Cashogram UK FAQ

These frequently-asked questions pertain to the Cashogram UK.

Hasn’t this been done before?

Data geeks and infographic fans will remember the xkcd ‘Money’ comic and Information is Beautiful’s ‘Billion Pound O Gram’. Shocking and interesting though those are, the numbers used are aggregates, and thus rather hard to grasp. Indeed, it was this that inspired us to find out how much was being spent in more meaningful terms.

There’s even an official government version: in March, the Chancellor announced plans to send itemised personal income tax reports to every taxpayer in 2014. In spite of superficial similarities, the government aren’t really offering the same thing as the Cashogram. Since they’re looking purely at income taxes, it’s not a comprehensive audit of national spending, more a sop to taxpayers grumpy at large chunks of their pay packets vanishing unaccountably, and unaccountedly. The Cashogram isn’t about spuriously precise details of where your personal money goes (£329.08 of income tax on defence, anyone?), but about re-examining our priorities, national and personal, in broad strokes.

Who is this median earner, anyway?

We chose the median full-time earner firstly because it’s reasonably representative (whether you prefer the mean wage, GDP per capita or whatever, it comes in somewhere around the £25,000 mark) and because it turns out that the tax breakdown for a median earner quite closely reflects the average government spend across the whole nation. In fact, the government spends about 15% less for every single man, woman and child in the UK, so we’ve scaled up the government spending on behalf of the median earner to reflect their true contribution.

Can’t you divide anything by the population of the UK and make it sound like a small amount of money?

You certainly can, but we look at it the other way around: you can make any number scary by multiplying it by sixty million.

Pounds per person per year is the logical way to get your head around services consumed by people, because you can compare them to benefits received by those people given what they spend. The £120bn we in the UK spend annually on healthcare sounds like a phenomenal amount of money—and it is. Even £2000 per person doesn’t make it sound that cheap, until you compare it to £6000 for car ownership. This kind of comparison makes sense in this context (even if, as a result of that comparison, our costly love affair with the motor car does start to look a bit ker-azy).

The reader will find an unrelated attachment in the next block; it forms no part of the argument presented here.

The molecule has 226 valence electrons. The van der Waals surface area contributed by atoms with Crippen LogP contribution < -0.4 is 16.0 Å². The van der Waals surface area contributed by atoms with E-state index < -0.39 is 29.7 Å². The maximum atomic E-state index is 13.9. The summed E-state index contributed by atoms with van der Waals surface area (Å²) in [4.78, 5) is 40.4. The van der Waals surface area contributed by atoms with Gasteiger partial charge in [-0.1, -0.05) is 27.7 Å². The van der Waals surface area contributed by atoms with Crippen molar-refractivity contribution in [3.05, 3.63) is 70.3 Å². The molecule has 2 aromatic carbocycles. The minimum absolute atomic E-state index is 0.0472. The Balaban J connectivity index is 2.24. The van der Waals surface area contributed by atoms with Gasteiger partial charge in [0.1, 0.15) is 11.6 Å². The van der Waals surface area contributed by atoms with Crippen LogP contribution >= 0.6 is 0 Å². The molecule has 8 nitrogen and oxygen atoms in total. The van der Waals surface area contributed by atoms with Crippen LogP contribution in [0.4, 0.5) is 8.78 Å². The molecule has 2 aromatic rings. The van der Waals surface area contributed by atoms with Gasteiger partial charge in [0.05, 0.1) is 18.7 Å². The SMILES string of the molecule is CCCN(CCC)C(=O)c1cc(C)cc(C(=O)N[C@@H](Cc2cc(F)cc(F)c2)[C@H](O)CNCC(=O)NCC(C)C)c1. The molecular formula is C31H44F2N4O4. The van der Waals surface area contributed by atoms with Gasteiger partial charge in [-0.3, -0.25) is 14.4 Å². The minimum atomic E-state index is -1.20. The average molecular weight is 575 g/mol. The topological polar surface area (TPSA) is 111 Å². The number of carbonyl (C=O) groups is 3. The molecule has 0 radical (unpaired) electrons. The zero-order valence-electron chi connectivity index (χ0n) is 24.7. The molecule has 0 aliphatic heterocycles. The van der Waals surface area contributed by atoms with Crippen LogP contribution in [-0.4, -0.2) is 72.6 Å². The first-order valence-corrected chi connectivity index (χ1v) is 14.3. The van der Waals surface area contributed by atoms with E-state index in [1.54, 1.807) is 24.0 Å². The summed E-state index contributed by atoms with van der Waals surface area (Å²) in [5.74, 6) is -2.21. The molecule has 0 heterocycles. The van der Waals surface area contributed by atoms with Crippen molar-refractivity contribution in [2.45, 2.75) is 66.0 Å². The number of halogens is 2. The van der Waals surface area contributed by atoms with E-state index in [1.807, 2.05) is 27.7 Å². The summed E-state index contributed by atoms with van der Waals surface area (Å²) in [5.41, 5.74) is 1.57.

It also allows us to level the playing field between countries with differing populations, or consider shared expenses at other levels, from couples and families, to communities, to the world.

This doesn’t mean we shouldn’t put those pennies to good use though, does it?

Pennies make pounds, but most of us still disregard them in our daily lives. The Cashogram is about the big picture (and it is quite a big picture): it’s simpler to save 0.1% on the military budget than 300% on MPs’ expenses. They’re both 75p per person, but the latter is impossible.

But if you think the pounds aren’t being put to good use, do something about it!

Not everything is about money though, is it?

Money is a pretty big deal: time is money, and money is time, so it’s an indication of how much human effort we’re squandering on a variety of societal ventures, from coffee to libraries. But it certainly isn’t the whole story. Whilst it might seem a bit mad for people like UKIP to get all worked up about the EU for the sake of £120 a year (they could just work on making cars 2% cheaper and get the same saving), obviously there’s also the problem that the EU are making laws and regulating the shape of our bananas*. And money can’t buy you sovereignty, man.

Don’t some people pay more or take more?

It’s true that some people pay a lot more tax than others, and that others receive more public money. However, questions about redistribution are perhaps for another diagram. The Cashogram is only designed for considering the importance of various priorities funded on our behalves, relative both to one-another, and to levels of personal spending.

Isn’t your left-/right-wing approach to this deplorable?

We started the Cashogram genuinely wondering how much was spent on what. Continuing in that naïve vein, we used data from publicly-available sources to give just the facts. That said, hopefully we can be accused of both left- and right-wing bias in our selections for inclusion—that would mean we’re showing neither. And that we’d be totally unelectable.

What’s with these different versions?

Fully anticipating the odd mistake on a diagram with this many numbers, we named the original picture the Cashogram 1.0. So far, a mini-update has corrected a couple of minor mistakes. If you spot anything else, do let us know!

  • Cashogram 1.0 (PDF / image)
    • The original and worst.
  • Cashogram 1.0.1 (PDF / image)
    • Public order and safety spends corrected: police and fire were rather too small on the original diagram due to a bizarrely faulty source.
    • Shetland added to UK map.

* Actually, they’re not.

Written by Statto and Tom

March 28, 2012 at 22:34

One Response

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  1. “Obesity Crisis”
    El Reg informs me that BMI is out of date ( and that “obese” people may not be the threat to society that the NHS makes out. I’d be interested in how much it costs to support “obese” folk say 65+ vs non-obese folk 65+ I have a hunch long pensions cost more than death by chocolate. Does the NHS actually keep tabs on this or are they pinning all diabetes and hypertension on fat folk?


    July 19, 2012 at 09:57

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